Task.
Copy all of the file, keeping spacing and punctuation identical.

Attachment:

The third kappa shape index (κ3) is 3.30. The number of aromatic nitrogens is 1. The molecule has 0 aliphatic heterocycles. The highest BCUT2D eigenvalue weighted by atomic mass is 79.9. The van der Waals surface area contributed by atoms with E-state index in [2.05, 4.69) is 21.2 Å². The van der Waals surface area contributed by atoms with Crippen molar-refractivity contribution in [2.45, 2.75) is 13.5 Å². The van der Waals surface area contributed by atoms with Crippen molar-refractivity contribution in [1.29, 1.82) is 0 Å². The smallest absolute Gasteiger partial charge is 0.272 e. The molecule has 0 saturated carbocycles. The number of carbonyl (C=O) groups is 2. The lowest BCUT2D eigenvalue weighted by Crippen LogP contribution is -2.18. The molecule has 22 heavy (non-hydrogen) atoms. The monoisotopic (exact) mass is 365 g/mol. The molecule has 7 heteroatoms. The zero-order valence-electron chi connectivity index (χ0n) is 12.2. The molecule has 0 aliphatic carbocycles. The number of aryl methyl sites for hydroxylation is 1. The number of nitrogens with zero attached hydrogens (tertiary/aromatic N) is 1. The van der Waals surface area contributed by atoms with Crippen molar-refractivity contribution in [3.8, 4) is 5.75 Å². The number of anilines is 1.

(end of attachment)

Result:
The third kappa shape index (κ3) is 3.30. The number of aromatic nitrogens is 1. The molecule has 0 aliphatic heterocycles. The highest BCUT2D eigenvalue weighted by atomic mass is 79.9. The van der Waals surface area contributed by atoms with E-state index in [2.05, 4.69) is 21.2 Å². The van der Waals surface area contributed by atoms with Crippen molar-refractivity contribution in [2.45, 2.75) is 13.5 Å². The van der Waals surface area contributed by atoms with Crippen molar-refractivity contribution in [1.29, 1.82) is 0 Å². The smallest absolute Gasteiger partial charge is 0.272 e. The molecule has 0 saturated carbocycles. The number of carbonyl (C=O) groups is 2. The lowest BCUT2D eigenvalue weighted by Crippen LogP contribution is -2.18. The molecule has 22 heavy (non-hydrogen) atoms. The monoisotopic (exact) mass is 365 g/mol. The molecule has 7 heteroatoms. The zero-order valence-electron chi connectivity index (χ0n) is 12.2. The molecule has 0 aliphatic carbocycles. The number of aryl methyl sites for hydroxylation is 1. The number of nitrogens with zero attached hydrogens (tertiary/aromatic N) is 1. The van der Waals surface area contributed by atoms with Crippen molar-refractivity contribution in [3.8, 4) is 5.75 Å². The number of anilines is 1.